ATandT Hasn't Made Promises to T-Mobile Customers

 
 
By Wayne Rash  |  Posted 2011-04-21 Email Print this article Print
 
 
 
 
 
 
 


The primary innovations during AT&T's former life were a slow drift to electronic switching (versus crossbar switches) and the introduction of Touch-Tone dialing, for which it charged extra-even though it didn't actually cost the company more to deliver.

While Sprint expresses confidence that the FCC will reject the acquisition outright, others don't share that feeling. AT&T, meanwhile, disputes the claim that dividing 80 percent of the U.S. wireless market between two companies doesn't create a duopoly. According to a statement to Reuters, AT&T's vice president of regulatory affairs, Joan Marsh, said, "It's absolutely inaccurate to say this is a duopoly." However, Marsh didn't offer a different definition of what it means to divide the market into two major pieces.

As has become clear from the material filed with the FCC today, AT&T is putting its proposed acquisition in the best possible light so that it can retain the customers that T-Mobile has, as well as to dampen opposition when the FCC starts to receive comments and hold hearings. However, the filings are short on specifics as to how these claims by AT&T would be carried out. Marsh indirectly admits in her comments that there would be a reduction in T-Mobile's workforce by saying that such things are usually handled by attrition.

It's pretty clear that it's the T-Mobile employees who would suffer from the attrition. Likewise, the claims that T-Mobile rates would stay the same don't mention what happens when T-Mobile's sort-of-unlimited 3G data plan collides with AT&T's limited data plan. Will it apply only on T-Mobile's original network-the one that AT&T plans to dismantle so it can build LTE? Or will it apply to T-Mobile customers until they get a new phone requiring a data plan?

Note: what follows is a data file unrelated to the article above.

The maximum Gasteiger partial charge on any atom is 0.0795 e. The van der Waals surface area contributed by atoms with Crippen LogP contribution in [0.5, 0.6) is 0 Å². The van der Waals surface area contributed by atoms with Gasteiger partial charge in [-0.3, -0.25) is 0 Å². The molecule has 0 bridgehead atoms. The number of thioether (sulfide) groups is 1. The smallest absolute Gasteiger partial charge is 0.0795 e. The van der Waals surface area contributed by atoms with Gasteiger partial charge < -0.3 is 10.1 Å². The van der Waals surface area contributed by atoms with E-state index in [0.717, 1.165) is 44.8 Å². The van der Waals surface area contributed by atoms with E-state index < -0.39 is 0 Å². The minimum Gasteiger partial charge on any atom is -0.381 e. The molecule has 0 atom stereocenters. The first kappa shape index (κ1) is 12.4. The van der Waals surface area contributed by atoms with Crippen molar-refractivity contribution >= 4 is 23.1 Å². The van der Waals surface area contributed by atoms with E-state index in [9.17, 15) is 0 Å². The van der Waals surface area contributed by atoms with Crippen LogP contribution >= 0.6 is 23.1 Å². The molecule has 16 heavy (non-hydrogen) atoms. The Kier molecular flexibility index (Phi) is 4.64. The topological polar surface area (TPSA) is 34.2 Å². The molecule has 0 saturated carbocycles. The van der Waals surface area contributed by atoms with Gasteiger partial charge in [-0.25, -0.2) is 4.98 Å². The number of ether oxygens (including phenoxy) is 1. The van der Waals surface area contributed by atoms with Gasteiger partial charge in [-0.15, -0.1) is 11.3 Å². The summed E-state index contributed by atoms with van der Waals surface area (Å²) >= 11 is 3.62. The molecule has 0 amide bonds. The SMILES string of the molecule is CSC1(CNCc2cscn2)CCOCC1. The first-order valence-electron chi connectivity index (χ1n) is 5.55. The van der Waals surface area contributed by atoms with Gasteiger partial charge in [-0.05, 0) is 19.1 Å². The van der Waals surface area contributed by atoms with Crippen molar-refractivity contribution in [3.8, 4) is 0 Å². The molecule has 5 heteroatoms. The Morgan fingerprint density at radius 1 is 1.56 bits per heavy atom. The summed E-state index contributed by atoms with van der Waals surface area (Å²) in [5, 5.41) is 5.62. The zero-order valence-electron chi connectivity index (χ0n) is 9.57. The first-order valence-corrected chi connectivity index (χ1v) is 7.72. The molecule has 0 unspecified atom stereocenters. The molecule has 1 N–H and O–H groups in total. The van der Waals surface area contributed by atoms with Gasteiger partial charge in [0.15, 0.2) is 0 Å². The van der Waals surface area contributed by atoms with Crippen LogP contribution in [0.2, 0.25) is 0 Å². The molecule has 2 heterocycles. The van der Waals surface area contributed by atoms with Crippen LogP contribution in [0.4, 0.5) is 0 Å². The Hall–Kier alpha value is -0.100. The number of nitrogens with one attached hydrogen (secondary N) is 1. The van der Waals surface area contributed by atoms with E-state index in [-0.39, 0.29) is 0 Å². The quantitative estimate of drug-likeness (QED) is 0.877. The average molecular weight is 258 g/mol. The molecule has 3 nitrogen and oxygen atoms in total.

AT&T has made a lot of promises to the FCC regarding T-Mobile's customers. However, the company has yet to promise those same customers anything. While the FCC can extract a pound of flesh for the price of approving this merger by requiring divestitures, it's hard to see how this can lessen the blow to T-Mobile's customers, or to Sprint, which stands to suffer the most as a small company under the feet of giants.

"This proposed takeover cannot be fixed with conditions or divestitures," McCann said in her statement. "We believe the facts, and the law dictates that this transaction must be blocked." McCann said that the proposed buyout was not in the interests of the American people.

 




 
 
 
 
Wayne Rash Wayne Rash is a Senior Analyst for eWEEK Labs and runs the magazineÔÇÖs Washington Bureau. Prior to joining eWEEK as a Senior Writer on wireless technology, he was a Senior Contributing Editor and previously a Senior Analyst in the InfoWorld Test Center. He was also a reviewer for Federal Computer Week and Information Security Magazine. Previously, he ran the reviews and events departments at CMP's InternetWeek.

He is a retired naval officer, a former principal at American Management Systems and a long-time columnist for Byte Magazine. He is a regular contributor to Plane & Pilot Magazine and The Washington Post.
 
 
 
 
 
 
 

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